The top 10 recruiting mistakes employers must avoid

Let’s face it. Recruiting today takes guts. The job market can be brutal, especially in industries that are desperate for great candidates. The life of a recruiter, and nearly every other person who’s in charge of hiring, can be stressful and difficult. Sometimes mistakes are made, leading to poor hires who do more harm than good to an organization while costing precious time and money.

That’s why I’ve compiled the Top 10 Recruiting Mistakes Employers Must Avoid. Take it from one recruitment pro to another.

Mistake #10. Voting “no” on the overqualified candidate

Rejecting the so called overqualified candidate out of fear the employee won’t stick around for the long haul, will become bored, will become too expensive, and so on can be a short-sighted error. Companies may find it easy to vote no on an otherwise great candidate because they don’t want to over hire, but what isn’t being taken into account is that a better skilled candidate could lead to more business and growth for the organization sooner rather than later.

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Mistake #9. Failing to hold hiring managers responsible

By hiring just a “warm body,”  hiring managers only bring candidates on board for the short-term without recognizing problems that could arise in the long-term. Instead, recruitment must be focused on long-term benefits to the organization. Holding managers accountable to this standard will produce the best results.

Mistake #8. Over-relying on the behavioral interview

Of course it’s important to understand the nature and personality of a candidate. Many times, however, past behavior won’t predict how the employee will perform in the future.

Mistake #7.  Using a team of votes

Consensus isn’t always a good thing. A consensus vote, for example, might cause a company to hire the most popular candidate instead of the most qualified one or to NOT hire the best candidate because a single but influential member of the group didn’t warm to the prospect. However, effective recruitment is about placing the best candidate in a job, not the most good looking or charming candidate or the one liked the most by the more vocal members of the group.

Mistake #6.  Ignoring first-impression bias

When interviewers equate “like” with competence, problems can ensue. Believing someone must be good at his job because you like him—or that he can’t be good because you don’t—creates troubling situations. Again, recruitment isn’t a popularity contest.

Mistake #5.  Offering below-market compensation

Poor compensation packages can cause employers to lose good workers. Companies should regularly benchmark wage data before settling on a compensation package for a new hire. Use trusted sources, like Payscale, to determine fair compensation so candidates don’t run to the next competitor for more money.

Mistake #4.  Hiring a “like image” candidate

There’s nothing wrong with hiring people who are like those already employed at your company, but too much of a good thing can cause problems. Hiring people with different ideas and fresh perspectives every now and then will keep the company going strong.

Mistake #3. Insisting on generic competencies

You don’t  want to clone employees at your office, but when you insist that candidates all present with generic competencies, you run that risk. This practice also hinders diversity efforts.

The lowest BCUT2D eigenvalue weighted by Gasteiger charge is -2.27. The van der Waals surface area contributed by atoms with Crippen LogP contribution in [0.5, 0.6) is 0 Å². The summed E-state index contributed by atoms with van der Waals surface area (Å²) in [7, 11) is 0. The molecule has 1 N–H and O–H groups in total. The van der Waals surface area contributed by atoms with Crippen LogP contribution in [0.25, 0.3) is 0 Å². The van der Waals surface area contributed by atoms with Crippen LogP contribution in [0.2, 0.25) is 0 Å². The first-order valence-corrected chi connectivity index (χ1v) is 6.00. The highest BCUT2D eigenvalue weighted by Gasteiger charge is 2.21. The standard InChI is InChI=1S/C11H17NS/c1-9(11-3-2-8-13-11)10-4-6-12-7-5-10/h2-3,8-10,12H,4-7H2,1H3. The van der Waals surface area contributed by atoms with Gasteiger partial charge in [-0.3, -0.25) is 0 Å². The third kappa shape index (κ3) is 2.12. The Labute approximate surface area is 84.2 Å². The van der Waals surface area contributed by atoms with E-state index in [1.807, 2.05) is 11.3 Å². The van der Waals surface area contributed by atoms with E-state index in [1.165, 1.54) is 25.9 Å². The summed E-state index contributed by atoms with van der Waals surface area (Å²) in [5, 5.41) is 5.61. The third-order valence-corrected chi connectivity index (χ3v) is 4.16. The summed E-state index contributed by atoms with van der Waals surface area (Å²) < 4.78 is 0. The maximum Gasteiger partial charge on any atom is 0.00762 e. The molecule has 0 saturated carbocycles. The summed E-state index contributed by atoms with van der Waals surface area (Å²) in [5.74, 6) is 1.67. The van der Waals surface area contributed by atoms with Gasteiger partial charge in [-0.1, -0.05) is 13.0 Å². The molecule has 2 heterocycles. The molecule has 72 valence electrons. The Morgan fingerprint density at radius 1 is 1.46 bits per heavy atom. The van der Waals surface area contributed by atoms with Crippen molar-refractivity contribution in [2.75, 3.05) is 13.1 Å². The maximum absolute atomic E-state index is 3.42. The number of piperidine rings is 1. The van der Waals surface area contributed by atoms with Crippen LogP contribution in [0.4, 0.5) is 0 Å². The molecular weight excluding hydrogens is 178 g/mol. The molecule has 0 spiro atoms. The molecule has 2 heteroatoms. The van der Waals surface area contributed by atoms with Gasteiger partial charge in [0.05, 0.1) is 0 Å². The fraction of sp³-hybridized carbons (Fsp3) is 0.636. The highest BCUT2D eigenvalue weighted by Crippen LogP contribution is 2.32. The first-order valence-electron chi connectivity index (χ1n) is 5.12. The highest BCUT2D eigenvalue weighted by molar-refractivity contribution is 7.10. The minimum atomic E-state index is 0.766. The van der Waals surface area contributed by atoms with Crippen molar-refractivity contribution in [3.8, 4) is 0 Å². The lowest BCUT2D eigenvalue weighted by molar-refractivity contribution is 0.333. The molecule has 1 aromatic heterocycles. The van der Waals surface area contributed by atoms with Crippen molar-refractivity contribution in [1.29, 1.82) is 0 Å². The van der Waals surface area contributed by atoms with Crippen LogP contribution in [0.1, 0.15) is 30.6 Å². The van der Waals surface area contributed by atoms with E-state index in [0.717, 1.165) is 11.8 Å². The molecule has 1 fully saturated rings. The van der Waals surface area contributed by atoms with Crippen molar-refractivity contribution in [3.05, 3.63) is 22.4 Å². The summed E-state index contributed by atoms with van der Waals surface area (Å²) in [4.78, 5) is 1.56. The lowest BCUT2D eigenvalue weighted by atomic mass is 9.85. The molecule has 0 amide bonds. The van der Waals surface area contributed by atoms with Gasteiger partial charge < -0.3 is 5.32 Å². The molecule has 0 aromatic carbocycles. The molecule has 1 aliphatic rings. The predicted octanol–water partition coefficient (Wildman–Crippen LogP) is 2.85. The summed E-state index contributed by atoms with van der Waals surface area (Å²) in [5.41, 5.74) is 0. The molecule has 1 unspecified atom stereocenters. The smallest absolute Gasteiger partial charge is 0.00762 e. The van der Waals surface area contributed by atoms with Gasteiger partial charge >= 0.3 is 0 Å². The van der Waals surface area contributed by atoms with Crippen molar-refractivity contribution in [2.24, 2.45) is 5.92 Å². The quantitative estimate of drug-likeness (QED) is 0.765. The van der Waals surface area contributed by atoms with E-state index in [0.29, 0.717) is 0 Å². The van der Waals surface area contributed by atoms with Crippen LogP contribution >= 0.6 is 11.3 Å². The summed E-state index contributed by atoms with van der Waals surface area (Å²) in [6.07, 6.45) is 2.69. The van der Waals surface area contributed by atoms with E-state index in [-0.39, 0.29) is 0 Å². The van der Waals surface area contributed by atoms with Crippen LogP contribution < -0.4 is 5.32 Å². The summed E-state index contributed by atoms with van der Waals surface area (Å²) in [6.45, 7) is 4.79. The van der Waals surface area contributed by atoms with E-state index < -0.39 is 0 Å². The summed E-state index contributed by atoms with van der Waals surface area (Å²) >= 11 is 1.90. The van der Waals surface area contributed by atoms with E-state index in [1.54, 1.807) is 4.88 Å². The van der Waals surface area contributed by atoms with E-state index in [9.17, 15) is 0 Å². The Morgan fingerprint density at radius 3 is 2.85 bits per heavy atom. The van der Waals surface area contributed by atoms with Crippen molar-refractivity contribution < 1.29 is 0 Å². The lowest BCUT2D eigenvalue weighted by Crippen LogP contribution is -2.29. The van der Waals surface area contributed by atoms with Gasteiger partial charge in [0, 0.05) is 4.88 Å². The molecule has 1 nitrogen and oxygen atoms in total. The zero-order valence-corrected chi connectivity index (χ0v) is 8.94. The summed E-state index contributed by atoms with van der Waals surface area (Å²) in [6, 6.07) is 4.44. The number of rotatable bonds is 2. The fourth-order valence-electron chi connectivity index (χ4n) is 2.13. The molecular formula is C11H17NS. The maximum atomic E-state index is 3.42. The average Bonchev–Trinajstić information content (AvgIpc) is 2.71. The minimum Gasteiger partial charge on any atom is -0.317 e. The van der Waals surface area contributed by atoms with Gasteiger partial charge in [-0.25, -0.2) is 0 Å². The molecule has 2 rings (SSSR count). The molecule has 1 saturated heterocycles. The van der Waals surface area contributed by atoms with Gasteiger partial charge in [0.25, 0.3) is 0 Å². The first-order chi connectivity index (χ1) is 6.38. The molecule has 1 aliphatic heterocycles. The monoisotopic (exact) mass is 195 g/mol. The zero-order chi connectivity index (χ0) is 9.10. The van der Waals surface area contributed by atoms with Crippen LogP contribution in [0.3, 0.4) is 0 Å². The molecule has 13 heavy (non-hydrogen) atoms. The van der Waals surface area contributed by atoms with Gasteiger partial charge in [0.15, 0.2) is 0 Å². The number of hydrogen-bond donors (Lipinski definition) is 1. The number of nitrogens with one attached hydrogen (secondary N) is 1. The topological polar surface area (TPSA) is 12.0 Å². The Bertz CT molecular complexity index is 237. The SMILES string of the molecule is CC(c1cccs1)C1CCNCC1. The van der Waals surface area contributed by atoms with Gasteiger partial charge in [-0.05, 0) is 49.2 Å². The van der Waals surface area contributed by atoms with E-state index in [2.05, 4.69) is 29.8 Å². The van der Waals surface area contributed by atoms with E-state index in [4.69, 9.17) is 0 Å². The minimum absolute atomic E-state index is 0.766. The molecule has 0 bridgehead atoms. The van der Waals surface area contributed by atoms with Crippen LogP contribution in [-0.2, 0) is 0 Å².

Mistake #2.  Filtering out “less qualified” candidates without discretion

Some of the best employees succeed more at work with less skills than those better qualified for the job on paper. That’s because these employees work hard to meet deadlines and provide high quality work, and they’re prepared to receive promotions. Hire based on potential and traits, not metrics.

Mistake #1. Depending on a poor marketing strategy

A poor marketing strategy, which can include sourcing candidates on forums or job boards, tops the list as the #1 mistake recruiters make. The top third of talent finds jobs through referrals, so try to earn more referrals to hire smartly.

Does your company make any of these common recruitment mistakes? If so, change your practices immediately to prevent bad hires and bring on great ones!


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4 Comments on "The top 10 recruiting mistakes employers must avoid"

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Tatiana Vicol

Behavioural interviews are becoming more popular because past performance is the best indicator of future performance. Sticking to a situational interview is tricky because it mainly relies only on the candidate’s imagination and the job which he/she does or does not know enough of. How do you predict future performance in a role that is critical to the organization without assessing accomplishments and learned experiences from the past?

Tatiana, we also use the behavioral interview, but that’s not the only thing we rely on. We look at experience as well as how the candidate presented himself/herself during the interview. While past performance is a good indicator of future performance, it might not be the best. People grow and learn and how they handled something in the past may not be how they would handle something in the future. For instance, my first attempt at supervising was many years ago and I didn’t have any training or education preparing me for the position. A few years down the line,… Read more »
Crystal Spraggins

Tatiana, I have to admit I raised an eyebrow when reading that line about behavioral interviews as well, but Lee makes a good point.

Maya Rutherford

I think these are great points. I am more curious on the last comment made by Tatiana. Tatiana, do you have any recommendations?